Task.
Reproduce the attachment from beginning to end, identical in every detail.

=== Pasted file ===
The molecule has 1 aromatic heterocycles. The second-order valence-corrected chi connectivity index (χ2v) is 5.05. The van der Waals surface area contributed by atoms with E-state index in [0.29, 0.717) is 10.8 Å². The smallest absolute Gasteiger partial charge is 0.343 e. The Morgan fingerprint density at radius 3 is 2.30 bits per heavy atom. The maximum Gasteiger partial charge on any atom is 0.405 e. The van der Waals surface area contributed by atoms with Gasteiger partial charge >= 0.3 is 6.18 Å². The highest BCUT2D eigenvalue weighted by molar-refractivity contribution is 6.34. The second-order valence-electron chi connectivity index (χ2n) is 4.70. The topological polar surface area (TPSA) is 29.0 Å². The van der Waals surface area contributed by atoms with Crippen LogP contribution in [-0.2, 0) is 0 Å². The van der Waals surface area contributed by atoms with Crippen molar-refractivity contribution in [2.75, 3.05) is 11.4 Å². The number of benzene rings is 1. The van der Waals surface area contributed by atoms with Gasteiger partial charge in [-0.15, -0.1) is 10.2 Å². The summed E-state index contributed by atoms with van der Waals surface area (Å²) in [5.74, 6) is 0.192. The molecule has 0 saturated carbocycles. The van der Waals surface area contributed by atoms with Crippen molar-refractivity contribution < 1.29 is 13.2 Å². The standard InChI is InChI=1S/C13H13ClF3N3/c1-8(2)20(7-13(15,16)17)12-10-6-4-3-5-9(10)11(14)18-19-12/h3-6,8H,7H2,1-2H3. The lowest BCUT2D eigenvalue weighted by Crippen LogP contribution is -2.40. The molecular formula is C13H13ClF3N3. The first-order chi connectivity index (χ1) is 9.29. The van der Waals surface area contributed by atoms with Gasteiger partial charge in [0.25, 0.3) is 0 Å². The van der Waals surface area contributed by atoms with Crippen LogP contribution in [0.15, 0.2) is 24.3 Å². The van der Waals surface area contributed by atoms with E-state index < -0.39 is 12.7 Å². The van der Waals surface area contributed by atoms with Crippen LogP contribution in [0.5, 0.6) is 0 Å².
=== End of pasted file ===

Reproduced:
The molecule has 1 aromatic heterocycles. The second-order valence-corrected chi connectivity index (χ2v) is 5.05. The van der Waals surface area contributed by atoms with E-state index in [0.29, 0.717) is 10.8 Å². The smallest absolute Gasteiger partial charge is 0.343 e. The Morgan fingerprint density at radius 3 is 2.30 bits per heavy atom. The maximum Gasteiger partial charge on any atom is 0.405 e. The van der Waals surface area contributed by atoms with Gasteiger partial charge >= 0.3 is 6.18 Å². The highest BCUT2D eigenvalue weighted by molar-refractivity contribution is 6.34. The second-order valence-electron chi connectivity index (χ2n) is 4.70. The topological polar surface area (TPSA) is 29.0 Å². The van der Waals surface area contributed by atoms with Crippen LogP contribution in [-0.2, 0) is 0 Å². The van der Waals surface area contributed by atoms with Crippen molar-refractivity contribution in [2.75, 3.05) is 11.4 Å². The number of benzene rings is 1. The van der Waals surface area contributed by atoms with Gasteiger partial charge in [-0.15, -0.1) is 10.2 Å². The summed E-state index contributed by atoms with van der Waals surface area (Å²) in [5.74, 6) is 0.192. The molecule has 0 saturated carbocycles. The van der Waals surface area contributed by atoms with Crippen molar-refractivity contribution < 1.29 is 13.2 Å². The standard InChI is InChI=1S/C13H13ClF3N3/c1-8(2)20(7-13(15,16)17)12-10-6-4-3-5-9(10)11(14)18-19-12/h3-6,8H,7H2,1-2H3. The lowest BCUT2D eigenvalue weighted by Crippen LogP contribution is -2.40. The molecular formula is C13H13ClF3N3. The first-order chi connectivity index (χ1) is 9.29. The van der Waals surface area contributed by atoms with Gasteiger partial charge in [0.25, 0.3) is 0 Å². The van der Waals surface area contributed by atoms with Crippen LogP contribution in [0.15, 0.2) is 24.3 Å². The van der Waals surface area contributed by atoms with E-state index < -0.39 is 12.7 Å². The van der Waals surface area contributed by atoms with Crippen LogP contribution in [0.5, 0.6) is 0 Å².